[extropy-chat] Wearable Camera Etiquette

Harvey Newstrom mail at HarveyNewstrom.com
Thu Apr 15 02:50:08 UTC 2004

On Wednesday, April 14, 2004, at 01:09 am, Samantha Atkins wrote:

> On Apr 11, 2004, at 8:39 AM, Harvey Newstrom wrote:
>> Wearable Camera Etiquette is more complicated than people think.  
>> There are many times where people won't want to be recorded.  
>> Ettiquette should include:
>> - don't record in bookstores where you can record published content 
>> without paying for it
> We very much need to move to a world where creators are paid without 
> limiting the full availability and spread of knowledge, information 
> and entertainment.

Agreed.  The patenting of information by corporations so that nobody 
else can use it is a big problem for scientific research right now.  
Most science is being done in a way that it cannot be shared or 
externally replicated.

>> - don't record near cash registers where you can record people's 
>> credit cards
> Credit cards will disappear in favor of biometric databases or 
> embedded chips rather quickly.

True, but there may be a period of overlap between new technology 
arriving and old technology not going away.  We still have DOS users 
out there, remember!

>> - don't record near public phones or ATMs where you can record 
>> people's PIN numbers
> What pin numbers?  What ATMs?  Old technology that needs replacing as 
> human abilities and technology accelerates.

True, same as above.

>> - don't record while using the phone where you can break wiretapping 
>> laws
> We need to get to a society quickly where it is assumed that 
> everything witnessed by any person was "remembered" in full fidelity 
> and is fully shareable with others.   Anything less than this limits 
> all of us.

This sounds good to some people, but I am sure there are other people 
who do not desire this.  We need a society that allows both choices to 
coexist with each other.  I don't think people fear other people's 
technology as much as they fear it will impose itself on people who 
don't want it.

>> - don't record near computers in use where you can record people's 
>> keystrokes or passwords
> What passwords?  "Talk to the hand!"

Even if passwords go away, there will be some privacy desires by some 

>> - don't record when copyrighted music is playing or near TVs or in 
>> theatres or during performances where you can record copyrighted 
>> materials without permission
> This copyright system is broken as it limits technology and its 
> application, criminalizes large swaths of the public and is far and 
> away out of control.

No argument here.

>> - don't record anybody if you plan to publish your recording and you 
>> don't have contracts for these people to appear in your video
> See above answer.

This is more difficult.  Do we really want to tell people not to 
venture out of their homes if they don't want to be recorded and 
published?  Or if people have a wardrobe malfunction just walking down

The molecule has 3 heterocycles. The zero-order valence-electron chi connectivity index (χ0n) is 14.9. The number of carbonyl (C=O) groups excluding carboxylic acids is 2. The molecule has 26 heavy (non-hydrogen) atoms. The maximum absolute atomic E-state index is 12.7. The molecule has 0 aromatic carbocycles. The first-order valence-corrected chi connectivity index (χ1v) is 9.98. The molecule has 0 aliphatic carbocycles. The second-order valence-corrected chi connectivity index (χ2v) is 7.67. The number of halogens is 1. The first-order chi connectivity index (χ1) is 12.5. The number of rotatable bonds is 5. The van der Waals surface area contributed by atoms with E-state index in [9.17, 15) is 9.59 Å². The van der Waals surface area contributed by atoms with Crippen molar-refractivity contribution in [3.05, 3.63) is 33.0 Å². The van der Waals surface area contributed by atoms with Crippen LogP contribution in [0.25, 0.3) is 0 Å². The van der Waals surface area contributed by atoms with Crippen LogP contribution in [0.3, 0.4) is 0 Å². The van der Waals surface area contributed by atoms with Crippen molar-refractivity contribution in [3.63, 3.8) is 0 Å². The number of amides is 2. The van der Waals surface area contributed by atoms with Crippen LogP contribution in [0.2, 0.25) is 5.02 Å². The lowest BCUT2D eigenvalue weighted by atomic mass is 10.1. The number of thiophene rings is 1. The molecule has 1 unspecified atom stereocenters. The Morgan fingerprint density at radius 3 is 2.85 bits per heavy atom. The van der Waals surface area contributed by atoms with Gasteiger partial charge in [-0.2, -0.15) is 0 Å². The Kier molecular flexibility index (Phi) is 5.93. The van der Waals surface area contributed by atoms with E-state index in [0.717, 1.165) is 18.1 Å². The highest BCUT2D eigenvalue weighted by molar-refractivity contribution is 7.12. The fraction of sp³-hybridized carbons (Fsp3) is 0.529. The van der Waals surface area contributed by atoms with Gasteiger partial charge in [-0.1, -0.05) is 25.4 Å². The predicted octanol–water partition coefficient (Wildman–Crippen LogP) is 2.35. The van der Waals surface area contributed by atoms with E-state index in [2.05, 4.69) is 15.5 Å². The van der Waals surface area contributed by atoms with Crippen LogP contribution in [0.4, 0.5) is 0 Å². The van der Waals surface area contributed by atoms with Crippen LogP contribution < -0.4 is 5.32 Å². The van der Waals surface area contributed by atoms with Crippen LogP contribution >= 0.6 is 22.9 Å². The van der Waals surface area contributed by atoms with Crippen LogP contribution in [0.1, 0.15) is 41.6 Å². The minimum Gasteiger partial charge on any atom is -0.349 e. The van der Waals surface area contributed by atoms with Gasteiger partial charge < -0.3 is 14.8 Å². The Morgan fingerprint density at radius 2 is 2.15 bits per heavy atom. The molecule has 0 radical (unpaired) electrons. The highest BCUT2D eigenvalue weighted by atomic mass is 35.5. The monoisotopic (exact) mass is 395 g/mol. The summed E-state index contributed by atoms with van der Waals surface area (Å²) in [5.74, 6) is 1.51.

the street, do other people have a natural "right" to record it and 
publish it on the Internet?  Even where privacy is not guaranteed or 
required, there still might be standard politeness that requires that 
one not stare/record/publish at people.

>> - don't record anybody talking if you aren't part of the 
>> conversation, because microphones can pick up speech beyond your 
>> hearing range, where you can "bug" people who think they are having a 
>> private conversation
> Are we then to limit human enhanced senses?   A private conversation 
> should be encrypted not dependent on limiting the abilities of others.

But the other extreme is just as bad.  We can't tell people that they 
can't have any private communications out of a sealed security vault.  
This would end going out to dinner on a date if people start recording 
other people's conversations remotely and publishing them on reality 
TV.  I am sure restaurants will ban this technology like many ban 
cellphones when they started disturbing other people.

If we stress that we have a "right" to record people at a distance just 
because our technology has improved, what is to keep them from claiming 
the "right" to see under you clothes, or into your brain, or to block 
your senses when you look in their direction?  Do we really want 
personal technology wars between strangers on the street?  I think 
people will retain basic rules of etiquette and politeness, and will 
rebel when they are pushed too far.

>> - don't record near bridges, airports, train stations, bus stations, 
>> tall buildings, banks or other possible terrorist or criminal 
>> targets, or the feds might think you are casing the location for 
>> future attacks
> Screw the Feds and their outrageous limitations on the people under 
> the pretense of "fighting terrorism".

Agreed that they are going to far.  I am just pointing out the obvious 
reactions to people who assert their right to record everything they 
want.  Private people, corporations, and governments are going to 
object to this attitude.  This was the same claim made by hackers who 
said they had this ability to see the data, and if they weren't 
prevented, it was fair game.  The social and political evolutions has 
turned out that hackers are considered criminals and terrorists.  I 
suspect a similar reaction to enhanced humans recording information 
that other humans don't want them to record.

Certified IS Security Pro, Certified IS Auditor, Certified InfoSec 
NSA Certified Assessor, IBM Certified Consultant, SANS Certified GIAC
<HarveyNewstrom.com> <Newstaff.com>

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